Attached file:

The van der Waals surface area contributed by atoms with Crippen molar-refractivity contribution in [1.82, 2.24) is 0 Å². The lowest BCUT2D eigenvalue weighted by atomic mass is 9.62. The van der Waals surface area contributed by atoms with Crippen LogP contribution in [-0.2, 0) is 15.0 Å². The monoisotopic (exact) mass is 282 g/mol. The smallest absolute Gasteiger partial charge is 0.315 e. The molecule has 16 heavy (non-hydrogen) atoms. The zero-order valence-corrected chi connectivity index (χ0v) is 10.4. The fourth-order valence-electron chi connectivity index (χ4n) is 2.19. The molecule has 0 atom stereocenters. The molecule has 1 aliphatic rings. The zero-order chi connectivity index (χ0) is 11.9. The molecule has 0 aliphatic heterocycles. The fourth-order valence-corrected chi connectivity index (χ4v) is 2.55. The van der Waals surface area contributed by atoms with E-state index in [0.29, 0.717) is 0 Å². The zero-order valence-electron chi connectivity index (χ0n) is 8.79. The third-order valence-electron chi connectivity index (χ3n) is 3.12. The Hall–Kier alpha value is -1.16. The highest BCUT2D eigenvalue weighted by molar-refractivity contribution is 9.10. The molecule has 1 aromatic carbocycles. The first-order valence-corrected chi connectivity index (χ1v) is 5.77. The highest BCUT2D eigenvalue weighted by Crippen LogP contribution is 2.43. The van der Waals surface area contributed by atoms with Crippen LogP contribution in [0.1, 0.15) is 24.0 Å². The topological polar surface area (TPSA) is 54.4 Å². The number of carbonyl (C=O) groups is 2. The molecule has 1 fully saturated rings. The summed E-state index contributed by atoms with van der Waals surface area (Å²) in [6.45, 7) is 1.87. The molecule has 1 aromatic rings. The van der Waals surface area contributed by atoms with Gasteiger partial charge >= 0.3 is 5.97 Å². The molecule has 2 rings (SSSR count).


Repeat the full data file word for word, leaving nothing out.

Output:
The van der Waals surface area contributed by atoms with Crippen molar-refractivity contribution in [1.82, 2.24) is 0 Å². The lowest BCUT2D eigenvalue weighted by atomic mass is 9.62. The van der Waals surface area contributed by atoms with Crippen LogP contribution in [-0.2, 0) is 15.0 Å². The monoisotopic (exact) mass is 282 g/mol. The smallest absolute Gasteiger partial charge is 0.315 e. The molecule has 16 heavy (non-hydrogen) atoms. The zero-order valence-corrected chi connectivity index (χ0v) is 10.4. The fourth-order valence-electron chi connectivity index (χ4n) is 2.19. The molecule has 0 atom stereocenters. The molecule has 1 aliphatic rings. The zero-order chi connectivity index (χ0) is 11.9. The molecule has 0 aliphatic heterocycles. The fourth-order valence-corrected chi connectivity index (χ4v) is 2.55. The van der Waals surface area contributed by atoms with E-state index in [0.29, 0.717) is 0 Å². The zero-order valence-electron chi connectivity index (χ0n) is 8.79. The third-order valence-electron chi connectivity index (χ3n) is 3.12. The Hall–Kier alpha value is -1.16. The highest BCUT2D eigenvalue weighted by molar-refractivity contribution is 9.10. The molecule has 1 aromatic carbocycles. The first-order valence-corrected chi connectivity index (χ1v) is 5.77. The highest BCUT2D eigenvalue weighted by Crippen LogP contribution is 2.43. The van der Waals surface area contributed by atoms with Crippen LogP contribution in [0.1, 0.15) is 24.0 Å². The topological polar surface area (TPSA) is 54.4 Å². The number of carbonyl (C=O) groups is 2. The molecule has 1 fully saturated rings. The summed E-state index contributed by atoms with van der Waals surface area (Å²) in [6.45, 7) is 1.87. The molecule has 1 aromatic rings. The van der Waals surface area contributed by atoms with Gasteiger partial charge >= 0.3 is 5.97 Å². The molecule has 2 rings (SSSR count).